“Transparency,” a word once reserved for chemistry classes and research laboratories, has now taken on whole new meanings in the English language. In business, CFOs can be “transparent” about their financials. In criminal law, suspects may be “transparent” about their disclosures. People who are “transparent” about their emotional state are open, vulnerable, and somehow freer. “Transparency” is a state that is favored, that is preferred, that is better for society.
There are times, places, states, and conditions where some good, old-fashioned privacy is preferred. Where you don’t necessarily want to be perfectly see-through. Where you want to put up some boundaries, some borders — some tint, as it were.
Consider privacy window film. Once upon a time, in the early days of window film, tint was the thing. Early window films provided interior darkening and some blockage of the sun’s penetrating rays and light. But what became immediately “transparent” to the pioneering developers of early window films was that it also afforded an element of privacy — for cars, rooms, storefronts, or even entire buildings.
THE ASCENDANCY OF PRIVACY WINDOW FILM
With the growth of major cities throughout the late twentieth century, there were more and more large buildings, highrises, and skyscrapers. These large developments and landmark buildings often included glass and windows for as far as the eye could see.
In some cases — such as a ground-floor retailer located in a big-city highrise, transparent, clear glass was a good thing. Proprietors and owners wanted that high visibility into their stores, shops, restaurants, and bars. And that is still very often the case.
But there are also a multitude of instances where some privacy tinting is preferred. A bank, for instance. Or a federal building. Or a private office.
The privacy afforded by modern window films works two ways: inside and outside. With the right privacy window film, pedestrians and passersby can’t see everything going on inside your building, and people working inside a building get some shading, cooling, and yes, some privacy. It’s a win-win.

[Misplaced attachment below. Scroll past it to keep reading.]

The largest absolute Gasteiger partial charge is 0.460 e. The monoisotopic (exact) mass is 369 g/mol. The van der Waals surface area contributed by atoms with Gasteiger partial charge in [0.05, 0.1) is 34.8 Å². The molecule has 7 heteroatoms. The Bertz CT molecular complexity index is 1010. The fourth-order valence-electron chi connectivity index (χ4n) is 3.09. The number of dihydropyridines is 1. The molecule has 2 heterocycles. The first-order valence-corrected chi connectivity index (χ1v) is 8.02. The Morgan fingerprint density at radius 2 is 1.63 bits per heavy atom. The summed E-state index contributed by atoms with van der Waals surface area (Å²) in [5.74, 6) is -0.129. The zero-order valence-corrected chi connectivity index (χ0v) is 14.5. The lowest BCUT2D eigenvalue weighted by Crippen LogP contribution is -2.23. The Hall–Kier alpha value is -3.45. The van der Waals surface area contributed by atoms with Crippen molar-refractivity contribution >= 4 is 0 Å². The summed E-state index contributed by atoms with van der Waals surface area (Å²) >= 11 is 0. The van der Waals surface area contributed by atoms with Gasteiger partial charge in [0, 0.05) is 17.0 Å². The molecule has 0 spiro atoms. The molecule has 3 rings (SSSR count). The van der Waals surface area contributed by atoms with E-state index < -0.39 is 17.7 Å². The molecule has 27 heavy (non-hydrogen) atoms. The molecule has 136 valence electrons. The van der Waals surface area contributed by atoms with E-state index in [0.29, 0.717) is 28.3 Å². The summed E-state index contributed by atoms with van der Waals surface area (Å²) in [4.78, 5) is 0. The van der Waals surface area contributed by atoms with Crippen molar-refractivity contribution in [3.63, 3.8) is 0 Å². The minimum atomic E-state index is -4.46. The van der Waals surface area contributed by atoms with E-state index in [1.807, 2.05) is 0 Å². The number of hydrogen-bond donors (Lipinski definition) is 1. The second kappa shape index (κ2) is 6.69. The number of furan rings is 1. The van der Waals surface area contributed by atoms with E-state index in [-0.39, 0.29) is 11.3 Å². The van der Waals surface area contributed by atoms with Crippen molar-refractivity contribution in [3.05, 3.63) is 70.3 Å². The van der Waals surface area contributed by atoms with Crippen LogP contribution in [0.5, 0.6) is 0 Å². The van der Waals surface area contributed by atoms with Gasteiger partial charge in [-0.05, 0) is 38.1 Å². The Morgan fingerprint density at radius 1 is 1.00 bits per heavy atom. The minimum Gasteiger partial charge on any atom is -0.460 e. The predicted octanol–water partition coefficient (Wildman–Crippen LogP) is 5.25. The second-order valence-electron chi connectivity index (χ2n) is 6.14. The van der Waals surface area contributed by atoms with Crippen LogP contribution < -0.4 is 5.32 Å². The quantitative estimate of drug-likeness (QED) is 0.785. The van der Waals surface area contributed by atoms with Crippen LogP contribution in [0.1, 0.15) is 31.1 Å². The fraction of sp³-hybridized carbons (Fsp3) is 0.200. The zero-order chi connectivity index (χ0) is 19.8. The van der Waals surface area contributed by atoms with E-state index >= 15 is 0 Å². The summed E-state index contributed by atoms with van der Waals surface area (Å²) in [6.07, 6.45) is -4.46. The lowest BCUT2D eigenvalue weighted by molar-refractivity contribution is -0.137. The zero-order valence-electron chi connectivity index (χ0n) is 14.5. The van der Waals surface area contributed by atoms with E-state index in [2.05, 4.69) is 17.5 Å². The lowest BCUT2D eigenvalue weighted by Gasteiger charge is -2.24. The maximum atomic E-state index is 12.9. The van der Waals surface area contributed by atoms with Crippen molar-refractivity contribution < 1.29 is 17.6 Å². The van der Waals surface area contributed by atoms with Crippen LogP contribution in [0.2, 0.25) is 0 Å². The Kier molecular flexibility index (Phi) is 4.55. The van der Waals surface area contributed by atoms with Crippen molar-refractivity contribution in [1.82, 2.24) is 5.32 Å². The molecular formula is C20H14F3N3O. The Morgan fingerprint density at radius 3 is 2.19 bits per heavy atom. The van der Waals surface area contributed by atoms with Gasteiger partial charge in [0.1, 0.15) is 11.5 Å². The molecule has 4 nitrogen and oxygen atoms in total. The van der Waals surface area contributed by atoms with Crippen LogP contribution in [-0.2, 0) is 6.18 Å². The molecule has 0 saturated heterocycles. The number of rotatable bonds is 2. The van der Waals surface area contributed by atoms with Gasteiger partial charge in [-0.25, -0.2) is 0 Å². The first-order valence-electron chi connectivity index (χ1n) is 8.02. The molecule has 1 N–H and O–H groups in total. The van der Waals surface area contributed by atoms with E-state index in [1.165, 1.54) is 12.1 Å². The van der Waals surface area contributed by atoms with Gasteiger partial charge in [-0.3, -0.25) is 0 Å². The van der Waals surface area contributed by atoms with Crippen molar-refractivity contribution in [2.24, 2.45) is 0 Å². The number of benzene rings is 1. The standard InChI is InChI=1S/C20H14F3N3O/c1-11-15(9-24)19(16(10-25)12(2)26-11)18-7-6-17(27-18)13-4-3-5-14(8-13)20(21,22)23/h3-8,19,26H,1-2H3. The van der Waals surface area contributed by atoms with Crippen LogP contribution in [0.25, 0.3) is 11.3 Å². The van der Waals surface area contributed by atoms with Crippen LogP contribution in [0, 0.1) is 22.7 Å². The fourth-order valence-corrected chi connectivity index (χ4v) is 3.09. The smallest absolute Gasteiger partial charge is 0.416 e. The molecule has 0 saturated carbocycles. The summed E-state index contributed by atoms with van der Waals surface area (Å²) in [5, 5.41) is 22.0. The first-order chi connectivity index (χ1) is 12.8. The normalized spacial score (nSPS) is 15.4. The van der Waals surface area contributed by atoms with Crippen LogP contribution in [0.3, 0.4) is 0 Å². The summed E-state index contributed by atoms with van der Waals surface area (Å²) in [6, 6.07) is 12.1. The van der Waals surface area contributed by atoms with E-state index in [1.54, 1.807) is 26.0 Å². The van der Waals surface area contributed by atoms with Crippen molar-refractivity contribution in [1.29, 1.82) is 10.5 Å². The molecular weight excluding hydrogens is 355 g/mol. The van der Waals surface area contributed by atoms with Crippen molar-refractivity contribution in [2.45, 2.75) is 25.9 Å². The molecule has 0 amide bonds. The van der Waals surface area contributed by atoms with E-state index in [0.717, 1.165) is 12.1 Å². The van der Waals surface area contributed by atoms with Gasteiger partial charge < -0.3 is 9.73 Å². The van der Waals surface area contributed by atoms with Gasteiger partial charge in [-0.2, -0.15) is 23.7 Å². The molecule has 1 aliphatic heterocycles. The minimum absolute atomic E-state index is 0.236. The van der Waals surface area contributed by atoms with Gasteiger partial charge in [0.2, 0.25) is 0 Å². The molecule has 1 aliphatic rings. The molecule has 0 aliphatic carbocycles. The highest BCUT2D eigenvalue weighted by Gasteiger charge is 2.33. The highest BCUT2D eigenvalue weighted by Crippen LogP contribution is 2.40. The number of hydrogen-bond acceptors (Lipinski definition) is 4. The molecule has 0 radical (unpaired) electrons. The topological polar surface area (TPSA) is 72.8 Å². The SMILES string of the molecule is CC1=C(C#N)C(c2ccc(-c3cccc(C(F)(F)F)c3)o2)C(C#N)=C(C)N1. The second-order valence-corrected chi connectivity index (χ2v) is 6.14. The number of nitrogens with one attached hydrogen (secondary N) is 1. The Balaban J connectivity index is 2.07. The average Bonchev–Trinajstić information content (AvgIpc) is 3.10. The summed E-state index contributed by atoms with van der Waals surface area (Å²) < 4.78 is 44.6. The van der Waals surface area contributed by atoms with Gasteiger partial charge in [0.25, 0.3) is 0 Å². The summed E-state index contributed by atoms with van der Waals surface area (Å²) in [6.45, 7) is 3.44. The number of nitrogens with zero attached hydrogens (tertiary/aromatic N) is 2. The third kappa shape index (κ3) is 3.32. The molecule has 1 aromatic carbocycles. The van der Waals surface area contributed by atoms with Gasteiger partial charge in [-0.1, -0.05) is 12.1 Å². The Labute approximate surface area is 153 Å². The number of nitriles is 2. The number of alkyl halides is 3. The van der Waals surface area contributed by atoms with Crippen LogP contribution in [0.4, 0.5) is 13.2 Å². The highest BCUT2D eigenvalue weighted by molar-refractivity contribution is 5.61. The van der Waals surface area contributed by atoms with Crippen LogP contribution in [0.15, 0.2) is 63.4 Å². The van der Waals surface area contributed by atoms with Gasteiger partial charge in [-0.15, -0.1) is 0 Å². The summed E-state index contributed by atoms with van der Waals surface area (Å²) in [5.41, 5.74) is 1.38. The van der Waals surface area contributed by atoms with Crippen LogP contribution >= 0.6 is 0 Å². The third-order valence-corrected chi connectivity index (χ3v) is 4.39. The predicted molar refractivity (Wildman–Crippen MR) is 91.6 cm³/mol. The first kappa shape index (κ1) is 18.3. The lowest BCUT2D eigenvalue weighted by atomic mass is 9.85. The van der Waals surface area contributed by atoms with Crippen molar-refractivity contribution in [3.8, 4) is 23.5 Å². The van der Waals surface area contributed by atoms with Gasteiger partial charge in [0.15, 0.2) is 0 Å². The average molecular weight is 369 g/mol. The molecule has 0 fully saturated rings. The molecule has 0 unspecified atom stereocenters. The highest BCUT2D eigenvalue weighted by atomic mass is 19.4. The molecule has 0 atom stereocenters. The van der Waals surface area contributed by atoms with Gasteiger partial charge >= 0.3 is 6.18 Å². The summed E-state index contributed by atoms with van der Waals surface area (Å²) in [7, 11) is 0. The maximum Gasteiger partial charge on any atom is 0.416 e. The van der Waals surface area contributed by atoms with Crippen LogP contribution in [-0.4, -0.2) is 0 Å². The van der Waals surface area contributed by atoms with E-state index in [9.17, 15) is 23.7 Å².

GLASS FINISHES AND INTERIOR PRIVACY
We’re all familiar with privacy window film applied to windows and glass that are exterior-facing. Your ground-floor stores. Your large office buildings. Your exclusive nightclubs. But what about everything else on the inside of a huge highrise?
Modern offices, hotels, convention centers, and work-live spaces are filled with interior conference rooms, banquet areas, lounges, offices, and gathering spaces that call out for some privacy. Privacy and decorative film are often used as “distraction markers” to stop people from walking into a clear panel of glass in these areas. And they’re also where contemporary glass finishes are really making an impact.
There was a time when frosted glass windows on a conference room in a law firm were cutting edge. Well, the game has changed. New privacy options for glass offers an amazing assortment of patterns and designs that designers, contractors, and architects can choose from when creating great, private spaces.
Decorative glass finishes like 3M™ Fasara™ are good examples of the assortment of privacy glass treatments available on the market today. Gradients, prism dots, clouded, partially opaque, alternating, frosted, etched, the list goes on. Depending on the designer’s aesthetic and privacy requirements, the glass and windows in interior rooms and offices can be completely transformed into something that is visually stunning, subdued, or stylistic.
There truly are some amazing things happening in glass finishes right now. Take a look at the latest 3M™ Glass Finishes catalog and see for yourself.
We’ve come a long way since tinting the windows on the limo. Privacy window films and decorative glass finishes are now applied to just about every large structure, commercial property, and building we can imagine. And we can say with full transparency that a little bit of privacy is a good thing.
Want to see more? Visit the NGS photo gallery and see examples of privacy window film.